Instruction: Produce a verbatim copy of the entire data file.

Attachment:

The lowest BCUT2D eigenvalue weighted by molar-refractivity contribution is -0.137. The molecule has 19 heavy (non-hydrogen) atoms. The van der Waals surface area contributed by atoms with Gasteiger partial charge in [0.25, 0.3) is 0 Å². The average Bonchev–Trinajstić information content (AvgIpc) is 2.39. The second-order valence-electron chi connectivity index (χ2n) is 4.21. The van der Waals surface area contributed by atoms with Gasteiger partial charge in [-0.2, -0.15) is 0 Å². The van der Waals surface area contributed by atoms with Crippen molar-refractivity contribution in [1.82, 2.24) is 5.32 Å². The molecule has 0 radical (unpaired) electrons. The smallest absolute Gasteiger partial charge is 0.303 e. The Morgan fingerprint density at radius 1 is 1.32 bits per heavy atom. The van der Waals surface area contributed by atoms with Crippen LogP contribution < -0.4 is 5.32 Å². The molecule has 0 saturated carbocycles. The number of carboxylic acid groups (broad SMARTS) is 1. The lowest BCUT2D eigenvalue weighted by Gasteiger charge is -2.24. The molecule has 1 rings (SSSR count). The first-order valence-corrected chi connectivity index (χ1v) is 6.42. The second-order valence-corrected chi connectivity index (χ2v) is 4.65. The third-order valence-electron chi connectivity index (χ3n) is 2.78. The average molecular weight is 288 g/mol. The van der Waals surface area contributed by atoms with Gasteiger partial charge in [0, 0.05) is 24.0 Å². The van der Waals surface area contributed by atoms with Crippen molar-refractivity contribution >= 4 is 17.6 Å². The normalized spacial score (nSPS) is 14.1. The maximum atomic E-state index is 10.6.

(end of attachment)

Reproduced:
The lowest BCUT2D eigenvalue weighted by molar-refractivity contribution is -0.137. The molecule has 19 heavy (non-hydrogen) atoms. The van der Waals surface area contributed by atoms with Gasteiger partial charge in [0.25, 0.3) is 0 Å². The average Bonchev–Trinajstić information content (AvgIpc) is 2.39. The second-order valence-electron chi connectivity index (χ2n) is 4.21. The van der Waals surface area contributed by atoms with Gasteiger partial charge in [-0.2, -0.15) is 0 Å². The van der Waals surface area contributed by atoms with Crippen molar-refractivity contribution in [1.82, 2.24) is 5.32 Å². The molecule has 0 radical (unpaired) electrons. The smallest absolute Gasteiger partial charge is 0.303 e. The Morgan fingerprint density at radius 1 is 1.32 bits per heavy atom. The van der Waals surface area contributed by atoms with Crippen LogP contribution < -0.4 is 5.32 Å². The molecule has 0 saturated carbocycles. The number of carboxylic acid groups (broad SMARTS) is 1. The lowest BCUT2D eigenvalue weighted by Gasteiger charge is -2.24. The molecule has 1 rings (SSSR count). The first-order valence-corrected chi connectivity index (χ1v) is 6.42. The second-order valence-corrected chi connectivity index (χ2v) is 4.65. The third-order valence-electron chi connectivity index (χ3n) is 2.78. The average molecular weight is 288 g/mol. The van der Waals surface area contributed by atoms with Gasteiger partial charge in [0, 0.05) is 24.0 Å². The van der Waals surface area contributed by atoms with Crippen molar-refractivity contribution >= 4 is 17.6 Å². The normalized spacial score (nSPS) is 14.1. The maximum atomic E-state index is 10.6.